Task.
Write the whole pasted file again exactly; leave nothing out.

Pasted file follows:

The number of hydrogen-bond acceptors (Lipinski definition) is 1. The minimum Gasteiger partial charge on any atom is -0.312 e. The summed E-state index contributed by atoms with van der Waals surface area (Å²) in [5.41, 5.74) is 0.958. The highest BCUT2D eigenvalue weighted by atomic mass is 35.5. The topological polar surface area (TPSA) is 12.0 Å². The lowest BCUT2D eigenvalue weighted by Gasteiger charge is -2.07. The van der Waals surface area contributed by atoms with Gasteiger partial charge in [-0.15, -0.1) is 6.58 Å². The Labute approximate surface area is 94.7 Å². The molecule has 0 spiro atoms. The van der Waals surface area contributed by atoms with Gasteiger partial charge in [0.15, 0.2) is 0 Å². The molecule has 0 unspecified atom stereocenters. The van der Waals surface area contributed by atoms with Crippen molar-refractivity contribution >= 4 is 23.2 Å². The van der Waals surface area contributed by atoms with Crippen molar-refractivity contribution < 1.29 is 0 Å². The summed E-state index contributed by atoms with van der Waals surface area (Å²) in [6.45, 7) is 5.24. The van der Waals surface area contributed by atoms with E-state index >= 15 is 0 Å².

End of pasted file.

The number of hydrogen-bond acceptors (Lipinski definition) is 1. The minimum Gasteiger partial charge on any atom is -0.312 e. The summed E-state index contributed by atoms with van der Waals surface area (Å²) in [5.41, 5.74) is 0.958. The highest BCUT2D eigenvalue weighted by atomic mass is 35.5. The topological polar surface area (TPSA) is 12.0 Å². The lowest BCUT2D eigenvalue weighted by Gasteiger charge is -2.07. The van der Waals surface area contributed by atoms with Gasteiger partial charge in [-0.15, -0.1) is 6.58 Å². The Labute approximate surface area is 94.7 Å². The molecule has 0 spiro atoms. The van der Waals surface area contributed by atoms with Gasteiger partial charge in [0.15, 0.2) is 0 Å². The molecule has 0 unspecified atom stereocenters. The van der Waals surface area contributed by atoms with Crippen molar-refractivity contribution >= 4 is 23.2 Å². The van der Waals surface area contributed by atoms with Crippen molar-refractivity contribution < 1.29 is 0 Å². The summed E-state index contributed by atoms with van der Waals surface area (Å²) in [6.45, 7) is 5.24. The van der Waals surface area contributed by atoms with E-state index >= 15 is 0 Å².